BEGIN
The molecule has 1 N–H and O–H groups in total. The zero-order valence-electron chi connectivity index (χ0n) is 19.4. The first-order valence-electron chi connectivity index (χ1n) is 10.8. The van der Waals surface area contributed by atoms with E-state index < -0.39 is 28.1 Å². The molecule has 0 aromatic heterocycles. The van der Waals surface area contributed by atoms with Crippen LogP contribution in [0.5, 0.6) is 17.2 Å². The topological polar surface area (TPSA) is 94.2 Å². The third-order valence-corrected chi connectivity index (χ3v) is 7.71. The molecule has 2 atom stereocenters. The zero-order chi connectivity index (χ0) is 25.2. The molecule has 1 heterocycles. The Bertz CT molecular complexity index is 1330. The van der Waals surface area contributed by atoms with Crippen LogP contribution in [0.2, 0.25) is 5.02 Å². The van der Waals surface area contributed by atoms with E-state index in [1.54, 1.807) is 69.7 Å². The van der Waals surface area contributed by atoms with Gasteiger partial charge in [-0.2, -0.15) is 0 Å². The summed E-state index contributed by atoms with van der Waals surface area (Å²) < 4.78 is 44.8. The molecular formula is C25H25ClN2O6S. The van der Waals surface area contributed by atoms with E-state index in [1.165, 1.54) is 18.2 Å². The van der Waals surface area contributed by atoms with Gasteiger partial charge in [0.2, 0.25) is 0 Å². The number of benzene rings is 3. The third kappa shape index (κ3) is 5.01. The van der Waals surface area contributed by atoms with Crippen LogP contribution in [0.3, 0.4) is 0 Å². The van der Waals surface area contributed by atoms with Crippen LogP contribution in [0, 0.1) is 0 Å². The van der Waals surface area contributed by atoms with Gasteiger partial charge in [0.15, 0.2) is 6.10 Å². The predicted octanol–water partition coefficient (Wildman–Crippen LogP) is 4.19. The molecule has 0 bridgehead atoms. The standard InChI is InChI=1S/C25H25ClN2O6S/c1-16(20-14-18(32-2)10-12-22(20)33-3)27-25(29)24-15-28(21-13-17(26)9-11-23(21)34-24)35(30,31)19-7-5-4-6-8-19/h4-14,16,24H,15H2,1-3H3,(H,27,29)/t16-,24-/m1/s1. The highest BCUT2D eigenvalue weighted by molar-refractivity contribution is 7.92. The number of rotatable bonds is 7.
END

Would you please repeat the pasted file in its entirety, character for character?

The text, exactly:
The molecule has 1 N–H and O–H groups in total. The zero-order valence-electron chi connectivity index (χ0n) is 19.4. The first-order valence-electron chi connectivity index (χ1n) is 10.8. The van der Waals surface area contributed by atoms with E-state index < -0.39 is 28.1 Å². The molecule has 0 aromatic heterocycles. The van der Waals surface area contributed by atoms with Crippen LogP contribution in [0.5, 0.6) is 17.2 Å². The topological polar surface area (TPSA) is 94.2 Å². The third-order valence-corrected chi connectivity index (χ3v) is 7.71. The molecule has 2 atom stereocenters. The zero-order chi connectivity index (χ0) is 25.2. The molecule has 1 heterocycles. The Bertz CT molecular complexity index is 1330. The van der Waals surface area contributed by atoms with Crippen LogP contribution in [0.2, 0.25) is 5.02 Å². The van der Waals surface area contributed by atoms with E-state index in [1.54, 1.807) is 69.7 Å². The van der Waals surface area contributed by atoms with Gasteiger partial charge in [-0.2, -0.15) is 0 Å². The summed E-state index contributed by atoms with van der Waals surface area (Å²) < 4.78 is 44.8. The molecular formula is C25H25ClN2O6S. The van der Waals surface area contributed by atoms with E-state index in [1.165, 1.54) is 18.2 Å². The van der Waals surface area contributed by atoms with Gasteiger partial charge in [0.2, 0.25) is 0 Å². The number of benzene rings is 3. The third kappa shape index (κ3) is 5.01. The van der Waals surface area contributed by atoms with Crippen LogP contribution in [0.3, 0.4) is 0 Å². The van der Waals surface area contributed by atoms with Crippen LogP contribution in [0, 0.1) is 0 Å². The van der Waals surface area contributed by atoms with Gasteiger partial charge in [0.15, 0.2) is 6.10 Å². The predicted octanol–water partition coefficient (Wildman–Crippen LogP) is 4.19. The molecule has 0 bridgehead atoms. The standard InChI is InChI=1S/C25H25ClN2O6S/c1-16(20-14-18(32-2)10-12-22(20)33-3)27-25(29)24-15-28(21-13-17(26)9-11-23(21)34-24)35(30,31)19-7-5-4-6-8-19/h4-14,16,24H,15H2,1-3H3,(H,27,29)/t16-,24-/m1/s1. The highest BCUT2D eigenvalue weighted by molar-refractivity contribution is 7.92. The number of rotatable bonds is 7.